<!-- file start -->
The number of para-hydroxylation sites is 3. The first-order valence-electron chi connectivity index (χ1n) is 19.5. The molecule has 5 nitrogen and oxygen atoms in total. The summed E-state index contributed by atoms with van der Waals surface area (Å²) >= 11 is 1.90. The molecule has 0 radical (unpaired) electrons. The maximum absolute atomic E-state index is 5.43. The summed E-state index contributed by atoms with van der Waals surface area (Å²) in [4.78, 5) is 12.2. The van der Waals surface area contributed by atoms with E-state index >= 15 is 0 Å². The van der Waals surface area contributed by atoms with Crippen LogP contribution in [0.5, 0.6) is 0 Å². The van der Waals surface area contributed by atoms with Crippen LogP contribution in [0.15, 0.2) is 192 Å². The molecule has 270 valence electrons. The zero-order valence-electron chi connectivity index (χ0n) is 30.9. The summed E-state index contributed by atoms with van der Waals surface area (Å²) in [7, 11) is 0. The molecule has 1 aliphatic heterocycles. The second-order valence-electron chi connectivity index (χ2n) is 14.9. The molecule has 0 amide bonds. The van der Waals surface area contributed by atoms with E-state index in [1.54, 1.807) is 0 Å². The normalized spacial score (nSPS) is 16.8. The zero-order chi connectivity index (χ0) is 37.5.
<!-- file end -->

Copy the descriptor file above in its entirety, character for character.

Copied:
The number of para-hydroxylation sites is 3. The first-order valence-electron chi connectivity index (χ1n) is 19.5. The molecule has 5 nitrogen and oxygen atoms in total. The summed E-state index contributed by atoms with van der Waals surface area (Å²) >= 11 is 1.90. The molecule has 0 radical (unpaired) electrons. The maximum absolute atomic E-state index is 5.43. The summed E-state index contributed by atoms with van der Waals surface area (Å²) in [4.78, 5) is 12.2. The van der Waals surface area contributed by atoms with E-state index >= 15 is 0 Å². The van der Waals surface area contributed by atoms with Crippen LogP contribution in [0.5, 0.6) is 0 Å². The van der Waals surface area contributed by atoms with Crippen LogP contribution in [0.15, 0.2) is 192 Å². The molecule has 270 valence electrons. The zero-order valence-electron chi connectivity index (χ0n) is 30.9. The summed E-state index contributed by atoms with van der Waals surface area (Å²) in [7, 11) is 0. The molecule has 1 aliphatic heterocycles. The second-order valence-electron chi connectivity index (χ2n) is 14.9. The molecule has 0 amide bonds. The van der Waals surface area contributed by atoms with E-state index in [1.54, 1.807) is 0 Å². The normalized spacial score (nSPS) is 16.8. The zero-order chi connectivity index (χ0) is 37.5.